Police have 'explanation' over Anglesey bird deaths mystery
Police believe they know what killed hundreds of starlings and said a similar incident occurred at the same spot about 12 years ago.
About 225 starlings were found with blood on their bodies on an Anglesey lane on Tuesday afternoon.
Dafydd Edwards, whose partner found the birds, said it was as if "they had dropped down dead from the sky".
PC Dewi Evans told BBC Radio 4: "We have actually been developing an explanation for what happened."
"It's a rational explanation, but we're not going to be revealing what we think the explanation is until such time as the investigation's complete," PC Evans, from North Wales Police's Rural Crime Team, said.
He said people had contacted the force with "all sorts of weird and wonderful theories".
"It's interesting because when you do research on this phenomenon... it seems to have happened on many occasions in the past.
"But what's particularly strange, if you will, about this case is that it seems that this exact phenomenon happened in the same spot about 12 years ago."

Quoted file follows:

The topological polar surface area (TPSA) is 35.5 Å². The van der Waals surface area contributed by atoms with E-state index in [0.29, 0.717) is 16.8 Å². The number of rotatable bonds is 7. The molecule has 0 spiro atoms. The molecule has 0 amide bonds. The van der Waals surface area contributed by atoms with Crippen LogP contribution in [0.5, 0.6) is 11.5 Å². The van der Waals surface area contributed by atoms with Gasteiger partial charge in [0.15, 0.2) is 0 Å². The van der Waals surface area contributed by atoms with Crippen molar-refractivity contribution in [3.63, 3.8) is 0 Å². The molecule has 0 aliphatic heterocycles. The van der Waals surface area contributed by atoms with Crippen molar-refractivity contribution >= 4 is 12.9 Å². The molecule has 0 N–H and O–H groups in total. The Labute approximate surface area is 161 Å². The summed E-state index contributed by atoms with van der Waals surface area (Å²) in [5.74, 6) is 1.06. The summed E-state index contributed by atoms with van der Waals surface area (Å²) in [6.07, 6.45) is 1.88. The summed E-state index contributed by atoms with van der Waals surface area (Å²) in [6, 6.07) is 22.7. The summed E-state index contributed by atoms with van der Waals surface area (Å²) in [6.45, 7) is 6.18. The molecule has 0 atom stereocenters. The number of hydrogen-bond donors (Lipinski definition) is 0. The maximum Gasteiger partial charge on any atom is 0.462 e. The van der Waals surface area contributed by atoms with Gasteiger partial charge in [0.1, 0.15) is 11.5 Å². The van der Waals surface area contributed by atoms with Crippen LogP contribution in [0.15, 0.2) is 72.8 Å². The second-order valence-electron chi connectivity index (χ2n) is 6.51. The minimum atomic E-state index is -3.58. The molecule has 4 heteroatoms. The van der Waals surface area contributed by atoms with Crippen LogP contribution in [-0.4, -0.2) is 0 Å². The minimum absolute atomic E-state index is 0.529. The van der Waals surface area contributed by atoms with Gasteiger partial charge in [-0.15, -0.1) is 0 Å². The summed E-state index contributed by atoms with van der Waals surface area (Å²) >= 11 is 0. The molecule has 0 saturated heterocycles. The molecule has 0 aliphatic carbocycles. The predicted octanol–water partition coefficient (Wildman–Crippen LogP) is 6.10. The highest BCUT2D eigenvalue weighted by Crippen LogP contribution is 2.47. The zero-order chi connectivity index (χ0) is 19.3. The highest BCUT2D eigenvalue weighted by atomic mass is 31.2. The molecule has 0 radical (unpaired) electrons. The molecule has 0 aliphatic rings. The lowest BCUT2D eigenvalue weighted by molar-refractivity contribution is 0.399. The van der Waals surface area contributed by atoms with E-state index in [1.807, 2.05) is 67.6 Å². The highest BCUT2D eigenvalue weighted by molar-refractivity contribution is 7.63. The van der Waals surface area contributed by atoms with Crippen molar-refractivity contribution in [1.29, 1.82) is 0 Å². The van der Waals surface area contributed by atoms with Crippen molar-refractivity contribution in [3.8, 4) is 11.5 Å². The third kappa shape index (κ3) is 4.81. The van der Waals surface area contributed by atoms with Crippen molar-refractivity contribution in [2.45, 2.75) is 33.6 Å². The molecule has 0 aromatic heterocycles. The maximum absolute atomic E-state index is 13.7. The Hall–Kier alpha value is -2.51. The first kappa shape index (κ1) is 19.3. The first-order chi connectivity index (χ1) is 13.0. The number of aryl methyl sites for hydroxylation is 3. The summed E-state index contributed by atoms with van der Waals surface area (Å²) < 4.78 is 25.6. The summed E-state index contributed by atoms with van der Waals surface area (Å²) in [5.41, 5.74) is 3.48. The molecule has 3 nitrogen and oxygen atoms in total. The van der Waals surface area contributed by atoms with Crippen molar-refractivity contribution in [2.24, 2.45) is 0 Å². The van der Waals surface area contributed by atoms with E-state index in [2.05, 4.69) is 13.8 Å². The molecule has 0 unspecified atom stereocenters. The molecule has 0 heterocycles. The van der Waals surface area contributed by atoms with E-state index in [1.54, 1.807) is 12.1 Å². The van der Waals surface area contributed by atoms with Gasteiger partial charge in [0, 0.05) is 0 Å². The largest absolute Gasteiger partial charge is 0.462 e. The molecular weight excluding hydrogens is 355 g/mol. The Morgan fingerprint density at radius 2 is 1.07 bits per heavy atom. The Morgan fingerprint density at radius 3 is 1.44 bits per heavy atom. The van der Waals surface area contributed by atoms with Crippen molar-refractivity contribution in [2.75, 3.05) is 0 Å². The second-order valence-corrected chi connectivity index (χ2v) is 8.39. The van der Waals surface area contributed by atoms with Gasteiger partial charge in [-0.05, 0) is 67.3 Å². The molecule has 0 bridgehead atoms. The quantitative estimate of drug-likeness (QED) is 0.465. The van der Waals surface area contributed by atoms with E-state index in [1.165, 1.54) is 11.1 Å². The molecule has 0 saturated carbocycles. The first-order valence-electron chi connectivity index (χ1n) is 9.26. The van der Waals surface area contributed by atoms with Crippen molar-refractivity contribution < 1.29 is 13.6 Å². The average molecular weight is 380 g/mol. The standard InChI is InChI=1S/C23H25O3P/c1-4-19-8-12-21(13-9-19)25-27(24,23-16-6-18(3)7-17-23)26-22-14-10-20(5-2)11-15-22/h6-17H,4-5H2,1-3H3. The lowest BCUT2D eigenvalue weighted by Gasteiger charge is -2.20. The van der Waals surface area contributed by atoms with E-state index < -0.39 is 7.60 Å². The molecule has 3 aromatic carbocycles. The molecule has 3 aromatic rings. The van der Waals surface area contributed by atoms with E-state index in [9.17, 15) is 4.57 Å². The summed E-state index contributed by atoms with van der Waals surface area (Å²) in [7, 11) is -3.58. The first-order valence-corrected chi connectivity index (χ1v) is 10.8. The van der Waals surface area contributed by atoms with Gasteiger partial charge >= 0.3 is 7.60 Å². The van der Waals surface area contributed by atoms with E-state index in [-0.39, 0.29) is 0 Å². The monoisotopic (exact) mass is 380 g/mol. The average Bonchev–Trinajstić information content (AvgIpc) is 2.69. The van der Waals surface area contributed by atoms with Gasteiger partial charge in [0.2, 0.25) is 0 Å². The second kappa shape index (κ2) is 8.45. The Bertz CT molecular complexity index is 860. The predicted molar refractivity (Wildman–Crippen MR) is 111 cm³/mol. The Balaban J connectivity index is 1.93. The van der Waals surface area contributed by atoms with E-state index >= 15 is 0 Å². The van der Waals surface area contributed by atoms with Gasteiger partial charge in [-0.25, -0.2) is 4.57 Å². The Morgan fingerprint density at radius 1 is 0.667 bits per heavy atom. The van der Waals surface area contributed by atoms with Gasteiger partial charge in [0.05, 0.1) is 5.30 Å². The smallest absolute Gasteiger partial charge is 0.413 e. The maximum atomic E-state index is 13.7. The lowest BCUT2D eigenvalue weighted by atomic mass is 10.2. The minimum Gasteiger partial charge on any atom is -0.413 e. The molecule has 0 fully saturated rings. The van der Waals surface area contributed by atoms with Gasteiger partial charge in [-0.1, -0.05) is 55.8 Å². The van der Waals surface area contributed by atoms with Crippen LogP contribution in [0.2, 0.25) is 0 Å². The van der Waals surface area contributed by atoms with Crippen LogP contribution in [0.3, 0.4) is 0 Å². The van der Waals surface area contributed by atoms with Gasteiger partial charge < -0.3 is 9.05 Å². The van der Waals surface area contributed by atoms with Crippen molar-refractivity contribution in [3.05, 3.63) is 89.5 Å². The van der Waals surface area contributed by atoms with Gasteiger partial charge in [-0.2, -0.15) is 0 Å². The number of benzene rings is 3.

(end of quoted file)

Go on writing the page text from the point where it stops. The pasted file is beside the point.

- Hundreds of dead birds found in mystery mass death
- Dozens of dead birds found floating in loch
- 'Disorientated' birds found dead in town
Mr Edwards, 41, said his partner Hannah Stevens first saw the birds alive as she went to an appointment.
"She said she saw hundreds of them flying over and thought it looked amazing but on her way back around an hour later they were all dead in the road."
What are starlings?
- Smaller than blackbirds, with a short tail, pointed head, triangular wings, starlings look black at a distance but when seen closer they are very glossy with a sheen of purples and greens
- Noisy birds, starlings spend a lot of the year in flocks
- They usually lay 4-6 eggs in mid-April
- Starlings are very tenacious and adaptable birds
- Over the centuries they have expanded their numbers and range in the wake of farmers, wherever suitable conditions became available. They used to be uncommon birds in the UK
- Starling numbers have declined markedly across much of northern Europe and the UK. The decline in the UK started during the early 1980s and has continued ever since
- Long-term monitoring shows starling numbers have fallen by 66% in Britain since the mid-1970s
The Animal and Plant Health Agency collected them for testing and will examine whether they could have been poisoned.
A spokesman for the RSPB said on Wednesday: "This is obviously very concerning for us and we will await the test results.
"It would be inappropriate for us to speculate as to how they have died."